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OTR’s Dedication Ensures Clients Can Actively Participate in Play

Melanie Thompson is an OTR who has dedicated her work and personal life to ensuring children with limited motor abilities have the tools they need to learn, grow, and play.

Melanie Thompson

Melanie Thompson, OTR/L, ATP

Occupational Therapist, Sevita

Co-Director, Believe Beyond Ability & Gye Di

Location: Arizona

Certified in 2002

2022 NBCOT Impact Award Winner

An Enduring Commitment to Facilitating Accessible Play and Joy

Melanie Thompson, an OTR from Arizona, understands the joy that play brings and the benefits it has for motor and cognitive development. She provides children with the tools they need to learn, grow, and play regardless of medical complexity, physical abilities, or socioeconomic status. Melanie’s expert knowledge of assistive technology (AT) helps her problem-solve the access needs of her clients. She works closely with SLPs, PTs, ATPs, wheelchair specialists, mobility specialists, and many others to ensure that her clients and their families are supported, understand their resources, and are empowered through education, experiences, and teamwork. Melanie provides accessible and inclusive client-centered care so that her clients can actively participate in play.

Most of Melanie’s clients cannot access toys available in stores, so she finds ways for them to participate in any activity they choose. With her collaborative spirit and knowledge of AT, she reimagines activities and adapts toys and other tools to match each client’s specific needs. Melanie believes that any activity a child wants to do, they can.

Melanie also helps her clients and their families access power mobility devices. In Arizona, children and adults must pass a skills assessment for insurance to cover the cost of a power wheelchair. The inequity of this process creates barriers for children, especially those with complex physical needs. In response, Melanie created a training program where children learn the necessary skills using trial power wheelchairs and alternative access devices. Through this program, children have access to services, technology, and independence they have never had before. Melanie took accessibility one step further when she realized that she could teach children with limited head control to operate power wheelchairs using two switches instead of the traditional three. Now, more children have access to power mobility.

“Hazel was one of the first of many kids that Melanie was able to get a power wheelchair. We were denied by insurance the first time because of her size and her diagnosis. Melanie did not give up. She was in the trenches with my daughter and saw Hazel was being judged and categorized by her diagnosis and her diagnosis alone. Her dedication and hard work impacted this situation, and my daughter successfully received her chair. And because of that chair Hazel was able to move independently at home, participate in family outings, go to church and school and be amongst peers. That chair gave Hazel endless opportunities and impacted her accomplishments. That chair changed our perspective and our lives, and it was all Melanie. Melanie deserves the impact award. She has impacted my life and gained my respect for what she does and is still doing, so much that she played a part in my inspiration to become a COTA.”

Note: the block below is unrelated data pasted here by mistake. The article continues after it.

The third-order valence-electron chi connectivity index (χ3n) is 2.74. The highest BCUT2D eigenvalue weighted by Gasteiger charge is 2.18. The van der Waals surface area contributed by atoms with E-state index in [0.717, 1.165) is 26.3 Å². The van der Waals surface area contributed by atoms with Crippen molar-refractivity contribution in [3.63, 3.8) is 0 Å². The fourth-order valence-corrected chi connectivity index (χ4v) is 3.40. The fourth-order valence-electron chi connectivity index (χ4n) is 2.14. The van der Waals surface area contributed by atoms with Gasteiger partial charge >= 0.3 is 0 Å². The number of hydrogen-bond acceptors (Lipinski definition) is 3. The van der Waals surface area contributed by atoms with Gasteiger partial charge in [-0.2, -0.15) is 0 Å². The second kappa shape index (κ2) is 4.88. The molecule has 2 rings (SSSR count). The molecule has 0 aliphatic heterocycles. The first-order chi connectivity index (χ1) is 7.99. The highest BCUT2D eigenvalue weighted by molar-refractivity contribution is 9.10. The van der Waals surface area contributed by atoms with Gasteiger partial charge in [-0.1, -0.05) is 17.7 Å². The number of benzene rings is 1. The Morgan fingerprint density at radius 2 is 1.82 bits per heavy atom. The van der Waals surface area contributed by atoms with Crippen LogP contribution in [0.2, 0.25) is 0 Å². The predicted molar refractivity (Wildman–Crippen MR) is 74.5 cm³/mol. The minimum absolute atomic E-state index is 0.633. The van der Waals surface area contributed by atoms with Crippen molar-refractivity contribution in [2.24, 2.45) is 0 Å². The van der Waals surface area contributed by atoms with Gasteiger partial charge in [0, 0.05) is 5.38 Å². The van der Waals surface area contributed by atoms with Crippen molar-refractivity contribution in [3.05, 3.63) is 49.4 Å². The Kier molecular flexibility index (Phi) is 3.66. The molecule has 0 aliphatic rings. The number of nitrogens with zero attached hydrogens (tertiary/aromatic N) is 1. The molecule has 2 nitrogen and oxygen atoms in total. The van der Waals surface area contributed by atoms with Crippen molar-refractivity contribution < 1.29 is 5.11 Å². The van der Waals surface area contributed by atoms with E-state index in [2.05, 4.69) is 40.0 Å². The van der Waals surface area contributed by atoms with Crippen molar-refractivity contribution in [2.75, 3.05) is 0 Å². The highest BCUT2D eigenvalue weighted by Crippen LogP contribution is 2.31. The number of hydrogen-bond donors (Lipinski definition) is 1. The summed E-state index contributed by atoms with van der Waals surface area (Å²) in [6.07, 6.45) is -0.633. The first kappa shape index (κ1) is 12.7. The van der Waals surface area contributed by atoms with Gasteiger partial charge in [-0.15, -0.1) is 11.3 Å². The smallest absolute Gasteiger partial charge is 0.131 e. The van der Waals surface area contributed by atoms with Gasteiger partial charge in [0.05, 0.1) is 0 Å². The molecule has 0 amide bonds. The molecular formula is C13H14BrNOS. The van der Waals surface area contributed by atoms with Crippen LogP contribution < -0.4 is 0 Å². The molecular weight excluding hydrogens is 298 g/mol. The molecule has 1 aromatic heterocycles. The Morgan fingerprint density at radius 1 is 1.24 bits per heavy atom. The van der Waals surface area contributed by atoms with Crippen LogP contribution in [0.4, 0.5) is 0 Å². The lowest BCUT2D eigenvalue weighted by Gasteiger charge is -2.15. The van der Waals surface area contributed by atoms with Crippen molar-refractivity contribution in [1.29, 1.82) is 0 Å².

Ambrosia Greer

Everyone Deserves a Chance to Play

Melanie’s commitment to her clients and their families is further evidenced by two nonprofit organizations that she founded: Believe Beyond Ability and Gye Di.

Believe Beyond Ability is focused on making the world more accessible for children through AT for mobility, communication, entertainment, and education. Every year, Believe Beyond Ability hosts Derby Day, where various toys and power-wheel cars are specifically adapted to a child with limited motor abilities. These children experience independent play and mobility, some for the first time. Later this year, the Believe Festival will be held to provide adapted toys to children with physical impairments. The festival will also feature discussions with people skilled in adapting toys and games and therapists knowledgeable in AT and communication, and therapists will be available to fit children for beneficial medical equipment. This event provides an opportunity for the larger community to access AT.

Nine boys and girls in power wheelchairs and colorful outfits pose with Melanie Thompson.
Melanie’s goal was to teach enough children to access power mobility through alternative means to create a rainbow of power wheelchairs.

Melanie’s second nonprofit, Gye Di (pronounced zhee – dee), aims to change the world by creating an environment without limitations for all children to learn, grow, and play together regardless of physical abilities. The big dream of the nonprofit is to create an inclusive indoor recreation center for all children to play and explore together. The organization strives “to build a community that closes the gap on the stigma of what it means to have a disability.” Gye Di also offers intensive therapy and powered mobility services because all children deserve an opportunity to move, regardless of their motor capabilities.

A Joyful Impact

Melanie’s impact is evident in the joy she brings to the children and families she works with, in her everyday practice, and in her commitment to her community. Her dedication to providing accessible and inclusive care is unwavering, and there is no doubt her impact will endure.

Melanie Thompson poses with a young girl who is holding some jingle bells.

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